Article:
For Berners-Lee, the promise of his "web" was that users would be shielded from the inner workings of hypertext, and that all users were created equal-everyone could act as content providers or editors. "You could make links very easily, in a collaborative environment, and you never saw format codes," Berners-Lee recalls of his vision. "It aimed to be universal, like paper. There would be a continuum of hypertext from personal sites to the president's site and everything in between, a place where people could build a common knowledge space," he says. But this proved impractical, so the system had to be broken into separate "server" software, which stored and allowed access to Web files on Internet computers, and "browser" software to display the files on user's desktops. More and more people have set up their own home pages, but the basic distinction between the Web server and the Web browser is still in place. Links still only work in one direction-if I'm a fan of rock musician Warren Zevon, I can add a link to his official page on my home page. This does not mean that Zevon's page will feature a link to mine, however. The basic power hierarchy of the real world is maintained, which is counter to Berners-Lee's original democratic vision.

By the end of 1990, the Web consisted of one server at the CERN lab in Switzerland, and one file, the CERN phone book. Today (2002), the number of files are over 3 billion, and there are more than 3.000,000 servers (public or private). Berners-Lee now is married, has two small children, and has little time to surf the Web. "I guess I am proud of it," he says of his creation. "But now I worry about the negative aspects. The Web is the great equalizer since everyone has access to the same information, but you do have to have access to it. If information providers begin relying on it, other sources, such as 800 numbers, may be turned off.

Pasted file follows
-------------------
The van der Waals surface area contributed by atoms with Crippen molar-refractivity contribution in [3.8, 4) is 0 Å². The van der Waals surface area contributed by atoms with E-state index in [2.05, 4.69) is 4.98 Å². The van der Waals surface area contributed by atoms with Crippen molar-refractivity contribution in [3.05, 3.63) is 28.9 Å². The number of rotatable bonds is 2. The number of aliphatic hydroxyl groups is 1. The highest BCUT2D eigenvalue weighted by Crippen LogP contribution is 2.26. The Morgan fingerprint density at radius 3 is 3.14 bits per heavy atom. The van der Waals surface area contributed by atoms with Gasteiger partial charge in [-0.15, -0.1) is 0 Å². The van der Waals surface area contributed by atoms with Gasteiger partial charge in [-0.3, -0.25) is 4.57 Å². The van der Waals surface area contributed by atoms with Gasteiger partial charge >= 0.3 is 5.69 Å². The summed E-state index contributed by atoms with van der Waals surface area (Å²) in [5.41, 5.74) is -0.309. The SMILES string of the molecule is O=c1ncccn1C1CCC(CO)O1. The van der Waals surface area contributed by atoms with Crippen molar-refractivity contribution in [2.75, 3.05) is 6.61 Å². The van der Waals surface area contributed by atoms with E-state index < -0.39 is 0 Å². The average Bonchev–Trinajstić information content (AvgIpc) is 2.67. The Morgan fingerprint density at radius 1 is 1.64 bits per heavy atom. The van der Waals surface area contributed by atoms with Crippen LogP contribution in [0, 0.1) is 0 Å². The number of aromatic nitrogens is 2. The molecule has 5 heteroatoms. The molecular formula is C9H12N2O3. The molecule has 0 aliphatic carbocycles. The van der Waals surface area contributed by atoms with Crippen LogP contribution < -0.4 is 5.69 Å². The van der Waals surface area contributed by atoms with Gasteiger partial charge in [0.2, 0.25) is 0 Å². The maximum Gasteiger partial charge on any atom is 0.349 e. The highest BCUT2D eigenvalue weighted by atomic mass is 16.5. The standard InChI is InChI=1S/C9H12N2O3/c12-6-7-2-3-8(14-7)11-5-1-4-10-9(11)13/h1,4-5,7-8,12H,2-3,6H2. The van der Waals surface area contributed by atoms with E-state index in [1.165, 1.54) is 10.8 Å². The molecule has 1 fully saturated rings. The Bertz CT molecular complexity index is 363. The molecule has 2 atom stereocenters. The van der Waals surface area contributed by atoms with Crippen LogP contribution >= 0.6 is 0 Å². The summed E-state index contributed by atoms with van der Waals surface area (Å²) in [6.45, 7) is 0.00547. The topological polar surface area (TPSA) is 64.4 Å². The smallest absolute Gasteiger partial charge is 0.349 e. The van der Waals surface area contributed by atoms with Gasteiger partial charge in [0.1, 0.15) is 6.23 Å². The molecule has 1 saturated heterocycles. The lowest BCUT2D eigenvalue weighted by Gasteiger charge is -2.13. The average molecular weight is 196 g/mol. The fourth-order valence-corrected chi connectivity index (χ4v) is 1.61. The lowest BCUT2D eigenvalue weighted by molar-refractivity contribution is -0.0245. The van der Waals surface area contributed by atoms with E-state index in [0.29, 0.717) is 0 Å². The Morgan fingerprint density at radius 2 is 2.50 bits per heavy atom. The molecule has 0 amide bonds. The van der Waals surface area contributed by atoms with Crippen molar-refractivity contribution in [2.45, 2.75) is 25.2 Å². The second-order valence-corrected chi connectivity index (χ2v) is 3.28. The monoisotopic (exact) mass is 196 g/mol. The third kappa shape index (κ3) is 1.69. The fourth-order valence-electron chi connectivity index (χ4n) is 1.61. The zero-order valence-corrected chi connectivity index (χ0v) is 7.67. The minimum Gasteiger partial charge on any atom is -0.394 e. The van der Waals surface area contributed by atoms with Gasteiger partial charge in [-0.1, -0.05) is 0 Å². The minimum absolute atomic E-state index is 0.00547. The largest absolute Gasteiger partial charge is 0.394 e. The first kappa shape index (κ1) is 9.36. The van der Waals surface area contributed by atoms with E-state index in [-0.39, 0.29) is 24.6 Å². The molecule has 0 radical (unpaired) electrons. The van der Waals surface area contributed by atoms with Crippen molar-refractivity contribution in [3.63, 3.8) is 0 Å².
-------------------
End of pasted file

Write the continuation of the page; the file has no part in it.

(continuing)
"And I expected to see a more heterogeneous mix on the Web. Instead of carefully edited papers, I expected to see groups and families using hypertext to keep track of what they were doing from day to day," Berners-Lee adds. As the father of the Web, he now seems both perplexed by how his baby has grown, and worried about its future development. It is doubtful that he could have imagined the Pamela Anderson Lee Fan Club home page when he was carving out the initial specs for the Web.

His current wish list for the future of the Web includes: interactivity, so a user can add content to another's files (his original vision); "Seals of approval" to vouch for accuracy, or suitability for children; more automation, with "software agents" that would act as souped-up, personalized versions of today's Web search engines.

However, the future rarely turns out the way it is planned. Today's buzzword is tomorrow's has-been. But hints of where hypertext might yet go -- among future writers, educators, programmers -- abound. After all, in a world where a database program written by a modest scientist in Switzerland evolves into the World Wide Web, anything can happen.


Go Backindex

Last Updated on June 11, 2002 For suggestions please mail the editor in chief 


Footnotes & References